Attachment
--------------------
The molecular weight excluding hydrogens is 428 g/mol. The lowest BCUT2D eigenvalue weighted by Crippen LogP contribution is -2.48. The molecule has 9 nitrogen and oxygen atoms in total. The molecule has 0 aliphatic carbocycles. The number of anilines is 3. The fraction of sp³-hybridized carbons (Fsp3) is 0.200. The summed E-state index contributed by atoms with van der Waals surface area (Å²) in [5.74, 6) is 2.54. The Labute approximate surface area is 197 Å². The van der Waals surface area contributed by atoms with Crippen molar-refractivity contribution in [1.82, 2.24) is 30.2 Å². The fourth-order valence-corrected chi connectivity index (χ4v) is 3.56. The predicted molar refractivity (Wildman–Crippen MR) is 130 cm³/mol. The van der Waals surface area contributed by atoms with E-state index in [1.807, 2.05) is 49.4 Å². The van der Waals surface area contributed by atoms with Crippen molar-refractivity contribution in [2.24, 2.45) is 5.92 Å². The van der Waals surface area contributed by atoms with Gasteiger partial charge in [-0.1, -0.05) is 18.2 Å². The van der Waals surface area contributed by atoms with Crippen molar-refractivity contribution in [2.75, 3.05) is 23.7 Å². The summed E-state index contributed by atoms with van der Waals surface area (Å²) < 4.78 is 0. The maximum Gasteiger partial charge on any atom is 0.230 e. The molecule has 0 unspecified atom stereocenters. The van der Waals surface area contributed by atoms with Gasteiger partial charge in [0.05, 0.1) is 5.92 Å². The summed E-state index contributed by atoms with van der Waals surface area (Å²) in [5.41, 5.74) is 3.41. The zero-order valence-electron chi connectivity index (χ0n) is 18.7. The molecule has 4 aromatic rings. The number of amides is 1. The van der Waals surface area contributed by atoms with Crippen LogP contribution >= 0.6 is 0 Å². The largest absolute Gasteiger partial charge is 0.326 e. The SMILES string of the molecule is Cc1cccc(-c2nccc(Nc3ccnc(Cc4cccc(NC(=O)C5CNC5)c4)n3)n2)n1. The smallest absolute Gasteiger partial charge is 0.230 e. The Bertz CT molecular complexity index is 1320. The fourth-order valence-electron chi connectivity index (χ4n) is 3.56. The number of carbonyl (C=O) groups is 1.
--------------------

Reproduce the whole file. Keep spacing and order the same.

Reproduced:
The molecular weight excluding hydrogens is 428 g/mol. The lowest BCUT2D eigenvalue weighted by Crippen LogP contribution is -2.48. The molecule has 9 nitrogen and oxygen atoms in total. The molecule has 0 aliphatic carbocycles. The number of anilines is 3. The fraction of sp³-hybridized carbons (Fsp3) is 0.200. The summed E-state index contributed by atoms with van der Waals surface area (Å²) in [5.74, 6) is 2.54. The Labute approximate surface area is 197 Å². The van der Waals surface area contributed by atoms with Crippen molar-refractivity contribution in [1.82, 2.24) is 30.2 Å². The fourth-order valence-corrected chi connectivity index (χ4v) is 3.56. The predicted molar refractivity (Wildman–Crippen MR) is 130 cm³/mol. The van der Waals surface area contributed by atoms with E-state index in [1.807, 2.05) is 49.4 Å². The van der Waals surface area contributed by atoms with Crippen molar-refractivity contribution in [2.24, 2.45) is 5.92 Å². The van der Waals surface area contributed by atoms with Gasteiger partial charge in [-0.1, -0.05) is 18.2 Å². The van der Waals surface area contributed by atoms with Crippen molar-refractivity contribution in [2.75, 3.05) is 23.7 Å². The summed E-state index contributed by atoms with van der Waals surface area (Å²) < 4.78 is 0. The maximum Gasteiger partial charge on any atom is 0.230 e. The molecule has 0 unspecified atom stereocenters. The van der Waals surface area contributed by atoms with Gasteiger partial charge in [0.05, 0.1) is 5.92 Å². The summed E-state index contributed by atoms with van der Waals surface area (Å²) in [5.41, 5.74) is 3.41. The zero-order valence-electron chi connectivity index (χ0n) is 18.7. The molecule has 4 aromatic rings. The number of amides is 1. The van der Waals surface area contributed by atoms with Crippen LogP contribution >= 0.6 is 0 Å². The largest absolute Gasteiger partial charge is 0.326 e. The SMILES string of the molecule is Cc1cccc(-c2nccc(Nc3ccnc(Cc4cccc(NC(=O)C5CNC5)c4)n3)n2)n1. The smallest absolute Gasteiger partial charge is 0.230 e. The Bertz CT molecular complexity index is 1320. The fourth-order valence-electron chi connectivity index (χ4n) is 3.56. The number of carbonyl (C=O) groups is 1.